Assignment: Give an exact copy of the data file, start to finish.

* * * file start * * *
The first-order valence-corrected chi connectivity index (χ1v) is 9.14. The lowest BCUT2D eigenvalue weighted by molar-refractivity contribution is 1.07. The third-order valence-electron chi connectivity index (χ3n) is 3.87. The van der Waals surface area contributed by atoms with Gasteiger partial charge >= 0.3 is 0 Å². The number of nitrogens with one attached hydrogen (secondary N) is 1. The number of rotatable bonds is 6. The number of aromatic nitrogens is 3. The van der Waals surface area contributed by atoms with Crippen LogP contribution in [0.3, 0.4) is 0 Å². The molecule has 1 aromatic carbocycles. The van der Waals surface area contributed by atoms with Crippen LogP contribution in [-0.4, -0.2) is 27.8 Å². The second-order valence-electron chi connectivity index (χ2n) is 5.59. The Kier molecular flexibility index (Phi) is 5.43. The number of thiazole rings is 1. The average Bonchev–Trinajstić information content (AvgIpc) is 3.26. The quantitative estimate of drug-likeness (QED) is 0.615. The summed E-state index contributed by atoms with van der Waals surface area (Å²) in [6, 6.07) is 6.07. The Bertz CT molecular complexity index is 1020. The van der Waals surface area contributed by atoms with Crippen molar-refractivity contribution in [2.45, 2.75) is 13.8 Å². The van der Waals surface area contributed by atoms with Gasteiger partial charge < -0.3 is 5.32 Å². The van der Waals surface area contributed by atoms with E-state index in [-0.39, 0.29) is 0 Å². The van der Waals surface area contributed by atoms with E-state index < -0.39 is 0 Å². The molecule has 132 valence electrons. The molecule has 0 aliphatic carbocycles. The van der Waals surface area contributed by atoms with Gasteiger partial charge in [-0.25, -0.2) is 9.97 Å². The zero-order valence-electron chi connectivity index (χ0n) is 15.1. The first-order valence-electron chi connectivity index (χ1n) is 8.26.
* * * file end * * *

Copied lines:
The first-order valence-corrected chi connectivity index (χ1v) is 9.14. The lowest BCUT2D eigenvalue weighted by molar-refractivity contribution is 1.07. The third-order valence-electron chi connectivity index (χ3n) is 3.87. The van der Waals surface area contributed by atoms with Gasteiger partial charge >= 0.3 is 0 Å². The number of nitrogens with one attached hydrogen (secondary N) is 1. The number of rotatable bonds is 6. The number of aromatic nitrogens is 3. The van der Waals surface area contributed by atoms with Crippen LogP contribution in [0.3, 0.4) is 0 Å². The molecule has 1 aromatic carbocycles. The van der Waals surface area contributed by atoms with Crippen LogP contribution in [-0.4, -0.2) is 27.8 Å². The second-order valence-electron chi connectivity index (χ2n) is 5.59. The Kier molecular flexibility index (Phi) is 5.43. The number of thiazole rings is 1. The average Bonchev–Trinajstić information content (AvgIpc) is 3.26. The quantitative estimate of drug-likeness (QED) is 0.615. The summed E-state index contributed by atoms with van der Waals surface area (Å²) in [6, 6.07) is 6.07. The Bertz CT molecular complexity index is 1020. The van der Waals surface area contributed by atoms with Crippen molar-refractivity contribution in [2.45, 2.75) is 13.8 Å². The van der Waals surface area contributed by atoms with Gasteiger partial charge < -0.3 is 5.32 Å². The van der Waals surface area contributed by atoms with E-state index in [-0.39, 0.29) is 0 Å². The van der Waals surface area contributed by atoms with E-state index < -0.39 is 0 Å². The molecule has 132 valence electrons. The molecule has 0 aliphatic carbocycles. The van der Waals surface area contributed by atoms with Gasteiger partial charge in [-0.25, -0.2) is 9.97 Å². The zero-order valence-electron chi connectivity index (χ0n) is 15.1. The first-order valence-electron chi connectivity index (χ1n) is 8.26.